Girls, Graduate Jobs and the Gender Chasm

Reports from across the world last week were claiming that we are no longer facing a gender gap but rather a gender chasm. Drawing on a new ‘gender gap’report these articles claim that even though a number of countries see more young women going to university than young men, it is men who tend to […]

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Has research on Gender and Education come of age as a properly scientific field or is something else happening?

I was recently invited by the University of Luxembourg as a keynote speaker at an International Conference, ‘Gender Variations in Educational Success: Searching for Causes’. It quickly became apparent that boys’ achievement with respect to girls’ is an international, hot topic. National and political concerns in Germany, Switzerland and Luxembourg have created a mass of […]

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Missing men: back to school- same old story?

On Thursday 1 September, Michael Gove made a speech about how students behave in schools. One of his ideas for getting students to stop misbehaving in class included a plea for more men to take up the job of teaching.  In his speech the Education Secretary said:
“We need more male teachers – especially in primary […]

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A ‘Worrying’ Trend or a Cause for Celebration? Girls’ Exam Success at 16

Once more the gap between girls’ and boys’ GCSE results (taken at 16) has been in the UK news (the results in Scotland were announced earlier in the year and did not attract the same kind of attention). Although it cannot be said that this has been the usual slow news Summer – we have […]

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The e-word now at the heart of English (higher) education

The Third Gender and Education Association Policy Report (July 2011)
It seems that the e-word as in equality, equity or equal opportunities, is fast going out of fashion, to say the very least, under this UK Coalition Government. It is being replaced by another set of e-words such as earning, economic, employment but not education […]

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‘Study reveals extent of the Oxbridge divide’: Whatever happened to gender equality?

It is most remarkable that neither the Sutton Trust nor the media have noticed changing forms of inequality in access to elite universities over the last 30 years. Whilst it is true that access to Oxbridge remains highly privileged as the recent Guardian article suggests, there is a major change that has been overlooked. 2 […]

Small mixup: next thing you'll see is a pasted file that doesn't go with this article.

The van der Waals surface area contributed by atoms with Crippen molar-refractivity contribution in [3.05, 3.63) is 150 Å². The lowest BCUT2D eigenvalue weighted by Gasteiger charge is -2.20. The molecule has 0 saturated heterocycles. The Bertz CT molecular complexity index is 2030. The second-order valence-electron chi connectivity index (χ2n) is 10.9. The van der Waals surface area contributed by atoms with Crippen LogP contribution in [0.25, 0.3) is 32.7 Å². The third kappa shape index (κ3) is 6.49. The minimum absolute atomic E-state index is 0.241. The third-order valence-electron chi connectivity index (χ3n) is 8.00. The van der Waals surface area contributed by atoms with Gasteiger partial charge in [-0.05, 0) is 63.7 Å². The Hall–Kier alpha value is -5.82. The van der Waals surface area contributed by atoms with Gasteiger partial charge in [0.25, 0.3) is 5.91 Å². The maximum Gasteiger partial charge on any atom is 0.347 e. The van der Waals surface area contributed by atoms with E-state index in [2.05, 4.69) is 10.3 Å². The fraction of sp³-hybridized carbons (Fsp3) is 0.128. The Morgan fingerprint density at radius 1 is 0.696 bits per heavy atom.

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Conference 2011 Keynote Address: Gender and Education, History and Progress (Carol Dyhouse)

Carol’s keynote opened the conference by taking stock of girls and women’s position in education for “without the past we can’t understand the present”. She began by troubling the idea of progress for in the history of girls education, things do not only get better.
“History is always a dialogue so, it depends where you stand, […]

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Conference 2011 Keynote Address: Gender and Education in the Twenty-first Century, Engendering Debate? (Becky Francis)

Becky Francis’ keynote took on the task of exploring the current place of gender in the education system. She reflected on our current place as researchers in gender and education, on the theoretical challenges of our work and on our relationship to practice.
So, where are we now? Becky summarised that, while the place of women’s […]

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Do we need International Women’s Day?

International Women’s Day has come around again.  We know this because each year at the beginning of March, you’d think that the topic of women and their rights had been newly discovered.  For a few days prior to the actual day, 8th March, the media seem suddenly to be fascinated by everything about women – […]

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